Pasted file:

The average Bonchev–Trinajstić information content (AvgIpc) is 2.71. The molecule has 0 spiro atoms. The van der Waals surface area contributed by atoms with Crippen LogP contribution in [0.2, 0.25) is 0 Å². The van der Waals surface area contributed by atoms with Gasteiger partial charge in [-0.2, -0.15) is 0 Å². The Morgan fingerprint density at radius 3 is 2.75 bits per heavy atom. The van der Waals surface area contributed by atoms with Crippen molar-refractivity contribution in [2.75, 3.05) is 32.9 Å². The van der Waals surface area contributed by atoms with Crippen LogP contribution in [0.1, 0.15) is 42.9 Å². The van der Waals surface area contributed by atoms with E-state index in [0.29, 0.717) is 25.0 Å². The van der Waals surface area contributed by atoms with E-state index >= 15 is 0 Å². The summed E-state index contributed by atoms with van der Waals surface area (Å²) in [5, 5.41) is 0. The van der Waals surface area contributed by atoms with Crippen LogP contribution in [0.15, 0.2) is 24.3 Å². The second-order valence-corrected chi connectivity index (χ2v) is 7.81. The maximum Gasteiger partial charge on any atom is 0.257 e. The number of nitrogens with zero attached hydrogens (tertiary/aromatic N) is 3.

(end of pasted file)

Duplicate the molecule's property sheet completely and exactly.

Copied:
The average Bonchev–Trinajstić information content (AvgIpc) is 2.71. The molecule has 0 spiro atoms. The van der Waals surface area contributed by atoms with Crippen LogP contribution in [0.2, 0.25) is 0 Å². The van der Waals surface area contributed by atoms with Gasteiger partial charge in [-0.2, -0.15) is 0 Å². The Morgan fingerprint density at radius 3 is 2.75 bits per heavy atom. The van der Waals surface area contributed by atoms with Crippen molar-refractivity contribution in [2.75, 3.05) is 32.9 Å². The van der Waals surface area contributed by atoms with Crippen LogP contribution in [0.1, 0.15) is 42.9 Å². The van der Waals surface area contributed by atoms with E-state index in [0.29, 0.717) is 25.0 Å². The van der Waals surface area contributed by atoms with E-state index >= 15 is 0 Å². The summed E-state index contributed by atoms with van der Waals surface area (Å²) in [5, 5.41) is 0. The van der Waals surface area contributed by atoms with Crippen LogP contribution in [0.15, 0.2) is 24.3 Å². The second-order valence-corrected chi connectivity index (χ2v) is 7.81. The maximum Gasteiger partial charge on any atom is 0.257 e. The number of nitrogens with zero attached hydrogens (tertiary/aromatic N) is 3.